After repeated floods, high banks called levees are formed at the sides of the river.


Formation of flood plains

A flood plain is the flat area of land (hillsides mark its boundary) where the river meanders across, either side of a river. During periods of high rainfall, a river will overflow its banks and deposit sediment (very small material e.g. silt) as the water evaporates and recedes. Over the years, this cycle will help build a layer of silt on the flood plain. This material is very fertile and excellent for growing crops.

where does rainwater go
Where does rainwater go?

Think of the drainage basin hydrological cycle (above) when answering a question about hydrographs.



Basin lag time

Peak flow


Rising limb

Overland flow

Recession limb



Discharge (m3/s)


Through flow




Base flow

0 12 24 36 48 30 72

Hours from start of rain storm


What is a hydrographand why are they constructed and analysed?

What is a hydrograph? A hydrograph is a line graph drawn to show the discharge in a river after a period of rain.

Why are they used? They are used by river engineers to show how a particular river responds to a period of rainfall and can help with predicting floods and also preventing them.

key elements of a hydrograph
Key elements of a hydrograph
  • Bars = rainfall
  • Line = discharge (amount of water in the river)
  • Rising limb = rising river as result of floodwater
  • Peak flow/discharge = maximum discharge of river
  • Recession/falling limb = falling level of river
  • Lag time = time difference between peak rainfall and peak discharge
  • Base flow = normal flow of river
  • Area of hydrograph above base flow = overland flow (surface run off + throughflow)
factors resulting in different shaped hydrographs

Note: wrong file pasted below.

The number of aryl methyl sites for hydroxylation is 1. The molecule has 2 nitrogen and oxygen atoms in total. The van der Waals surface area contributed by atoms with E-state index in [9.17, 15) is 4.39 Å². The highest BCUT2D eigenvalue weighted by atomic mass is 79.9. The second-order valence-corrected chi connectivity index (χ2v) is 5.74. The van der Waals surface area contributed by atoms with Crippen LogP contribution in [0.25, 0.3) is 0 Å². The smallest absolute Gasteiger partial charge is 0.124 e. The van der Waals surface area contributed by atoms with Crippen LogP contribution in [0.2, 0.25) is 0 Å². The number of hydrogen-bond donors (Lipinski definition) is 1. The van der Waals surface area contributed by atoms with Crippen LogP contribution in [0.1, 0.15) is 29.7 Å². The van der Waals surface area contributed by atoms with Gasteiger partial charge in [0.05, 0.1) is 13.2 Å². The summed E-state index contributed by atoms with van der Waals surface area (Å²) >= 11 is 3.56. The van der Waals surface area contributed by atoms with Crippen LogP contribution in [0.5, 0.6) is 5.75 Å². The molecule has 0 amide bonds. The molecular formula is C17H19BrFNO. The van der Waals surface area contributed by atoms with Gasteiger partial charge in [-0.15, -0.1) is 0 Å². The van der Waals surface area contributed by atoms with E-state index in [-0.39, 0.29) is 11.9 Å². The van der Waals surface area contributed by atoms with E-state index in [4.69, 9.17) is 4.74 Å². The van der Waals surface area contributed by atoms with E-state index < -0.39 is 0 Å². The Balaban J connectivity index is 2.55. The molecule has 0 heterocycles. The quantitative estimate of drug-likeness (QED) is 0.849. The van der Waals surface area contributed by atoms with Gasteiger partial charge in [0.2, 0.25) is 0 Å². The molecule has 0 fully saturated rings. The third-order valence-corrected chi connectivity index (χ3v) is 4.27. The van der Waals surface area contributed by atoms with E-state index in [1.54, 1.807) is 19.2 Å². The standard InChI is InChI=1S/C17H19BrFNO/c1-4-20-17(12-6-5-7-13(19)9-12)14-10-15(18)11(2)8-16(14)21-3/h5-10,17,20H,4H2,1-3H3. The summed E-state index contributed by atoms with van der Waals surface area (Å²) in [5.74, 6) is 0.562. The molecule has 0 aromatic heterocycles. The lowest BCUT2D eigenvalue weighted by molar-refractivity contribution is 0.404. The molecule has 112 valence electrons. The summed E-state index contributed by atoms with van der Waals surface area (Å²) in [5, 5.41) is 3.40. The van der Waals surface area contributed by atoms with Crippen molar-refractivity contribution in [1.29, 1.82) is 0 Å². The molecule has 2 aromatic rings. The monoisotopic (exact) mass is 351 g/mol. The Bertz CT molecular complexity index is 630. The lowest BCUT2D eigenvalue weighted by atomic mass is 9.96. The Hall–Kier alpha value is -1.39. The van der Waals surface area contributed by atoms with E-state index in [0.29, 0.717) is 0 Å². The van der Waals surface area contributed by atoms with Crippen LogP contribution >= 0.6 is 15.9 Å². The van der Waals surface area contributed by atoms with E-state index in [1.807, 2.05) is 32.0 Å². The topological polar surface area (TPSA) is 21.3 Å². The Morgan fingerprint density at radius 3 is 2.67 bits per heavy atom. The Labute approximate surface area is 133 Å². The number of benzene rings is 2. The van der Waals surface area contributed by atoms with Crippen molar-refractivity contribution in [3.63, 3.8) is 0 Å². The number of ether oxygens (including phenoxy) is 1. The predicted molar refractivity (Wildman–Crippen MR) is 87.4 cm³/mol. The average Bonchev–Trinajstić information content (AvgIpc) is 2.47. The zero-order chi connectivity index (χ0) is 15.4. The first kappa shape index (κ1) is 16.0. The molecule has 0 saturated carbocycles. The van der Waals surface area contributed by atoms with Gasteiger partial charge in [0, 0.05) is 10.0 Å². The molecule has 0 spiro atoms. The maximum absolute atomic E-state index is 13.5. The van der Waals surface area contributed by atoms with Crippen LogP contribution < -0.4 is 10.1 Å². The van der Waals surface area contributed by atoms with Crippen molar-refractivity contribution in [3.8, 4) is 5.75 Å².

Factors resulting in different shaped hydrographs
  • Rock type:

a. impermeable – doesn’t let water infiltrate through it e.g. clay. Leads to fast rising/flashy (responds quickly)hydrograph

b. permeable – it lets water through e.g. sandy soil / porous rocks )

c. Porous – rocks with small holes in e.g. limestone/chalk/sandstone

  • Land use:
  • forest/woodland – intercepts rainfall. With stemflow, water will slowly infiltrate into the ground, leading to a slower rising hydrograph
  • Agriculture – are crops growing or have they been harvested, leaving behind bare soil. The resulting hydrographs would look very different
  • Urbanisation (town/city area). Concreted areas are impermeable, resulting in rapid surface run-off to drains and then rivers
  • Gradient– is the river surrounded by steep, rocky sides (rapid surface run-off) or are the sides gently sloping (greater infiltration)?
  • What are the causes of a river flooding:
  • PHYSICAL (natural)
  • Prolonged rainfall
  • Heavy rainfall
  • Snow melt
  • Relief (height and shape of land e.g. steep)

HUMAN (man made)

  • Deforestation (cutting down trees)
  • Urbanisation (towns/cities expanding through construction)
  • Dams breaking
boscastle august 2004

Boscastle August 2004

Mozambique Floods 2000

Case Study of a flood in a LEDC

Case Study of a flood in a MEDC

boscastle flood 2004 uk medc causes and effects
Boscastle Flood 2004, UK (MEDC)– causes and effects
  • Causes:
  • 400 mm of rain fell in one afternoon
  • Really torrential thunderstorm with 60mm rain in 2 hours
  • Steep sided valleys lead to rapid run-off
  • Below Bodmin Moor (area high land where there was very heavy rainfall)
  • Impermeable rocks and thin soils meant rainwater ran off
  • High tides held river water back, flooding coastal area


  • 58 properties flooded and 4 demolished
  • 100 people rescued by 7 helicopters (no one killed)
  • 1000 residents and tourists were affected and had to leave to find temporary shelter)
  • 84 cars wrecked with 34 washed out to sea
  • 29 out of 31 Cornwall fire stations occupied and had to stay 7 days
  • Total cost of damage about £2 million
mozambique floods 2004 africa ledc causes and effects
Mozambique Floods 2004, Africa (LEDC) – Causes and effects
  • Causes:
  • Mozambique is a lowland country with many rivers